Last weekend, Martin and I had the chance to visit my sister and her family in Columbus for a very overdue Christmas celebration.
I saw my sister-in-law and my niece and nephew, as well as my sister and her partner and their three daughters, the nieces I refer to as my “Three Graces.” It was fun – food and presents and laughter and just good times in general. But, maybe the highlight of the visit was the viewing of “Frogs.” Yes, that’s correct – “Frogs,” the 1972 horror cinema classic starring Sam Elliott and Joan Van Ark, he “pre-Lifeguard” and she “pre-Knot’s Landing.” We settled into my younger sister’s home theater room (it’s pretty laid out, actually) and spent a little over 90 minutes watching what could well be one of the most pathetic movies ever made…
As we watched scene after scene of one character after another being “off-ed” by snakes, birds, tarantulas, lizards, leeches, alligators — jeesh, just about every animal except frogs (they come into their own in the final scene with Ray Milland), it was fun but my mind wandered a bit. My mind wandered back to 1972 and The Springmill Drive-In Theatre in Mansfield, Ohio, the theater where I probably could have seen “Frogs” as part of an exciting double bill.
My beloved and I love movies – we probably see at least two movies a week. Often we see one of those movies in a giant, twenty-four screen multiplex with reclining seats, hi-def sound and cup holders in the armrests. In 1972, I was fourteen years old and, even then, LOVED movies. But in 1972, my “multiplex” was The Springmill Drive-In. I always looked old for my age so I often got in to see “R” movies there. The drive-in was exciting – on “Carload Night,” four or five of us would pack in the car and each chip in one dollar towards the $5/car admission price. Once inside, we would find a parking space with a speaker that worked, walk to the snack bar to get a cola, a hot dog and some popcorn and then go back to the car to sit in the dark with friends for sometimes more than three hours. We would forget for a time that we were all from a town of 7000 people and be transported to wherever the film would take us. I saw the world on that big screen. I loved it at The Springmill.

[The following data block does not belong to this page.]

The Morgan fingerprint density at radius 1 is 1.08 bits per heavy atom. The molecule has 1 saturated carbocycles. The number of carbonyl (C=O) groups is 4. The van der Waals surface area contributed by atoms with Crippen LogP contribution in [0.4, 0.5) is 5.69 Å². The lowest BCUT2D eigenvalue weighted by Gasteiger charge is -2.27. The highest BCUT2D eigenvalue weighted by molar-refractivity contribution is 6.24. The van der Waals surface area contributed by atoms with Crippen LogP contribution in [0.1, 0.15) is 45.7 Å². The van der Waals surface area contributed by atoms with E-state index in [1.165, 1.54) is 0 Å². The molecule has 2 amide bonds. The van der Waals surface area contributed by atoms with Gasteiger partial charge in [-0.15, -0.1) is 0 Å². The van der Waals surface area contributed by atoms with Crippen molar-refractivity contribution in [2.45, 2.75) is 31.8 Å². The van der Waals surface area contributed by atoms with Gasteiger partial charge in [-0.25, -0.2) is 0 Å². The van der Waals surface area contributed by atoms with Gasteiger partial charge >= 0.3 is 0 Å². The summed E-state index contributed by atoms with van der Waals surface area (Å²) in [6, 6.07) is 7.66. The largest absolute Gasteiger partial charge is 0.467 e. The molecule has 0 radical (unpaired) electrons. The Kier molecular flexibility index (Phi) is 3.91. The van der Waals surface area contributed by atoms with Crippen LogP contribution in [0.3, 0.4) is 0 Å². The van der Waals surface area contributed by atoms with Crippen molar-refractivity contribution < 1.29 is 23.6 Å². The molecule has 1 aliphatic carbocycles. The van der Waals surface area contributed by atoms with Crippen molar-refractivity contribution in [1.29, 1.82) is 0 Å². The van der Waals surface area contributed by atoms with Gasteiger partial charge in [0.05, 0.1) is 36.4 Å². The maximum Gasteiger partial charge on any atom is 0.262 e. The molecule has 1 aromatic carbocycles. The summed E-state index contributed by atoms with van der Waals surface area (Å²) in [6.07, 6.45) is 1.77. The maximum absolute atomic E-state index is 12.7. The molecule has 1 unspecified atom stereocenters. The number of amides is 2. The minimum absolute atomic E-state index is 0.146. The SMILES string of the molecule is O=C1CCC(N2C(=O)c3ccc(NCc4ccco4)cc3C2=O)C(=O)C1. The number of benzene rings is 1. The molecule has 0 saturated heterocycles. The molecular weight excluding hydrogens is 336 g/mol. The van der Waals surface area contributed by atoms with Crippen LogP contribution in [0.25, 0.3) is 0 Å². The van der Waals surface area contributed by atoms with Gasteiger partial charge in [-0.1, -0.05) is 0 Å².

These photos of The Springmill Drive-In were taken by me in April 2009.
Those evenings at The Springmill – in 1972 and for a few more years beyond – allowed me to escape into the fantasy world of films. That drive-in was magic for me…
Then life happened; I grew up and moved away, away from my hometown and away from The Springmill Drive-In. I had almost forgotten about it all together when a family gathering in 2009 allowed me to return to the drive-in. It was a viewing of “Monsters vs. Aliens” with my Three Graces (along with another film I forget). It was like seeing an old friend again after many years apart – comfortable and familiar, but different from what you expected and remembered…
The five-buck-a-car price I remembered was now $5/person.
The parking lot was still gravel but the speakers were much newer – not any louder, but newer.
The snack bar was still in the same place, still with the same staples, but the prices now made a decision necessary between hot dogs OR a popcorn, not both.
The cash register was still in the same place, but an ATM machine stood in the space to its right.
I love The Springmill Drive-In. I loved it in 1972, I loved it in 2009 and I loved being there in my memory last weekend, as Joan Van Ark suffered a horrible death by reptiles. It felt good to realize that in some places – some physical and other spiritual – time does stand still.